“˜Talking Eritrea’ remains tough whilst researchers are perceived as the enemy – Anonymous
Last week saw the closing plenary of the “˜Talking Eritrea’ seminar series organised by Justice Africa and SOAS, entitled “˜Limits on Research and Reporting in Eritrea: The Implications for Peace and Rights’. This marked the conclusion of a four part series, with the previous talks addressing the critical issues of: Human Trafficking and Torture in the Sinai; the impacts of Eritrea’s mandatory national service programme on Eritrean society; and the phenomenon of survival migration out of Eritrea.
Unfortunately, but rather predictably, it quickly became evident that however nuanced the research presented on Eritrea was during the session, certain audiences will continue to interpret it in purely binary formulations. Somewhat like the unhelpfully reductionist dichotomy between “˜believers’ and “˜non-believers’ in which Rwanda scholars are often pigeon-holed, a series of other well-versed, mutually exclusive categorisations for research on Eritrea pervaded the heated Q&A that followed the presentations.
The reactions of certain (Eritrean) members of the audience showed total intolerance to the middle ground presented by many of the speakers. One sensed that, to them, it appeared one is either: pro-Eritrea or pro-Ethiopia vis-í -vis the border question and sanctions; pro-PFDJ or conspiring to topple it; and most disappointingly in this context, either pro-government or a researcher, journalist or academic. It is important to stress here, however, that these views are clearly not illustrative of the Eritrean community at large, who hold a heterogeneous set of opinions. There were multiple attempts to mediate and condemn their peers during the moments of heated interjection.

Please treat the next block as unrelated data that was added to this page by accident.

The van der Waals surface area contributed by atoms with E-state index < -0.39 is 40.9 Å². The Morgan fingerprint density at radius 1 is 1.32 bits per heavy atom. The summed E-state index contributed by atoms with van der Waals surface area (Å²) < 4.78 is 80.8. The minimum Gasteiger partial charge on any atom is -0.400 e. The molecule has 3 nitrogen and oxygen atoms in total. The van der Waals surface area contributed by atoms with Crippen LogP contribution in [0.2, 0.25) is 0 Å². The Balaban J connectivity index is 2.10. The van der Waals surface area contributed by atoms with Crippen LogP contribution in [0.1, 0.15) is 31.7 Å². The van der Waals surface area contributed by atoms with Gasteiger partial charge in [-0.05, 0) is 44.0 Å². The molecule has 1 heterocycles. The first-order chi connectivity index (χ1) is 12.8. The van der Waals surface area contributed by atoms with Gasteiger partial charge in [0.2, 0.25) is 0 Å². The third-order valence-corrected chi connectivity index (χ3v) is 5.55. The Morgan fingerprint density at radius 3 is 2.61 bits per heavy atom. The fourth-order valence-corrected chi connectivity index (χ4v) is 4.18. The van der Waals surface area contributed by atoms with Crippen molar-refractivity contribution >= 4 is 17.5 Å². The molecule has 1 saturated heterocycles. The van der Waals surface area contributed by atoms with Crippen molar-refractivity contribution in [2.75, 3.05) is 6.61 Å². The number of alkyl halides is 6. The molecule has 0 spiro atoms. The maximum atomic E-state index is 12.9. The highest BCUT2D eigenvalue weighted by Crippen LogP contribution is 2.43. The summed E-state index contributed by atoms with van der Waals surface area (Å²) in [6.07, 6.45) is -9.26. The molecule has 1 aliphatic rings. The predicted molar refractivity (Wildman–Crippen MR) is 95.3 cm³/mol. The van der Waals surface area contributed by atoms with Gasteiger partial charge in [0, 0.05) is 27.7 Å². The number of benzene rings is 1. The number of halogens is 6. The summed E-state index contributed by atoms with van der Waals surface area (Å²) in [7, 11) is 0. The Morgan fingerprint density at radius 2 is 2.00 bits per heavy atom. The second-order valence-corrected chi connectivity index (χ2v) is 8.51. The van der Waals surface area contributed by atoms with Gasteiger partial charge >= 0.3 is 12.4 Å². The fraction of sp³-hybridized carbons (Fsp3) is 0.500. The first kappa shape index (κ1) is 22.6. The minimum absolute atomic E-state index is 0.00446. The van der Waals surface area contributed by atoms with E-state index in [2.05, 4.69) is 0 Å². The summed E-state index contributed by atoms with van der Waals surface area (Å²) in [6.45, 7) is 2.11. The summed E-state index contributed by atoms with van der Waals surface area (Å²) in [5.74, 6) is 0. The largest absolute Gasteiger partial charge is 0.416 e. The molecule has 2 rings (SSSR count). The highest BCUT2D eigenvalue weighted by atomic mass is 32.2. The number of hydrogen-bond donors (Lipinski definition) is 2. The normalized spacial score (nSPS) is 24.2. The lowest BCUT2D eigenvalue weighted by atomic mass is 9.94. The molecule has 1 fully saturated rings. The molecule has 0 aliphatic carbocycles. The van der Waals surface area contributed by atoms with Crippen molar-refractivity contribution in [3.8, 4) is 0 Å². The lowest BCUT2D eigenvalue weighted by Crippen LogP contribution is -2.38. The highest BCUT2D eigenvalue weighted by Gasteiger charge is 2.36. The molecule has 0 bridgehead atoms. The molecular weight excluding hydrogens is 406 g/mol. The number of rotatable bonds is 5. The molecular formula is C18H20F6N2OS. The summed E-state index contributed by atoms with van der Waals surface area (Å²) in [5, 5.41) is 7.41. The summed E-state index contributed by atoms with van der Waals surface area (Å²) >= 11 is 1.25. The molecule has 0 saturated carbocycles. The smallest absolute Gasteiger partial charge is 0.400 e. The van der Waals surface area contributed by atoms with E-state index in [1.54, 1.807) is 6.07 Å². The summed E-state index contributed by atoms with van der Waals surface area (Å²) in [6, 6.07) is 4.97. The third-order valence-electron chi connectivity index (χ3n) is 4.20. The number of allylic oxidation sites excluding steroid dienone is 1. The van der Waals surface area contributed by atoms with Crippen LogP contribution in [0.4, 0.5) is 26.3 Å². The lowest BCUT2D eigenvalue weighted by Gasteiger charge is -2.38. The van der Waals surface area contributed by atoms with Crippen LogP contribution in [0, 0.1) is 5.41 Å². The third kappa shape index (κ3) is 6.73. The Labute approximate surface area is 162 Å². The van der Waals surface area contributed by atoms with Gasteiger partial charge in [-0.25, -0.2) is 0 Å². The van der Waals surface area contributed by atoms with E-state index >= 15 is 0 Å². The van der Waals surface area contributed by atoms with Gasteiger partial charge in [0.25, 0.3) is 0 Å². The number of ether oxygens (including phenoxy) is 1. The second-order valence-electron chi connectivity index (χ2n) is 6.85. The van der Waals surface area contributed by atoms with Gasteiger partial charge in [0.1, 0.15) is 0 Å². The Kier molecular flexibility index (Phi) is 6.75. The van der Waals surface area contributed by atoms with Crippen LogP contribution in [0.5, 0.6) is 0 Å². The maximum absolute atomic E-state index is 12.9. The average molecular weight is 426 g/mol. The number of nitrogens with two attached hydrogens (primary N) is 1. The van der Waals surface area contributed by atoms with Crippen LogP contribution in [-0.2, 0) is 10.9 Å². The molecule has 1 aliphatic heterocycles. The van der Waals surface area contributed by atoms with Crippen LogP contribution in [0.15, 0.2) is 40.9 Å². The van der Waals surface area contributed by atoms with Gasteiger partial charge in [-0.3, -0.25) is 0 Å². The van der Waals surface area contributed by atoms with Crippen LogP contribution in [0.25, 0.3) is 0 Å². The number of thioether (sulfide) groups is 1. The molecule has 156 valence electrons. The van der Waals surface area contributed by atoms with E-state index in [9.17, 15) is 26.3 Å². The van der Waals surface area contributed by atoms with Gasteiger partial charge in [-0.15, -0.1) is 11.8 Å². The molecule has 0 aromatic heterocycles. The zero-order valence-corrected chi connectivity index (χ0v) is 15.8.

Nonetheless, the performance of a section of the audience was revealing in itself. This group seems to automatically conflate any suggestion of change within government policy with a conviction that the speaker wishes to bring down the whole regime. In doing so, the organiser’s guiding question for the talk: “˜What is the state of knowledge and debate about contemporary Eritrean politics and human rights…?’ was pessimistically answered.
Whilst knowledge on Eritrea may be increasing thanks to the innovative work of scholars such as those seen in this seminar series, clearly in terms of debate between the different stakeholders, if this event is taken as representative, the situation in open forums is pretty dire. The majority of the Q&A-come-debate that followed the discussants’ presentations consisted of defending the speakers from the verbal abuse they patiently received and responded to, or defending the PFDJ. It was thus a shame that certain members of the audience curtailed the space for further questioning or reflection on what were four very different, but extremely interesting, responses to the event’s central focus.
The reason this event descended in to the hostility and argument it did was perhaps that its aim and purpose was not made coherent throughout the presentations. Fascinating personal reflections on oppositional politics contrasted with moments when it felt like the audience was being directly engaged solely as defenders of the Eritrean regime. It was thus at times understandable, if not justifiable, that such a didactic tone might possibly further antagonise part of an audience which from the start was hustling for a fight.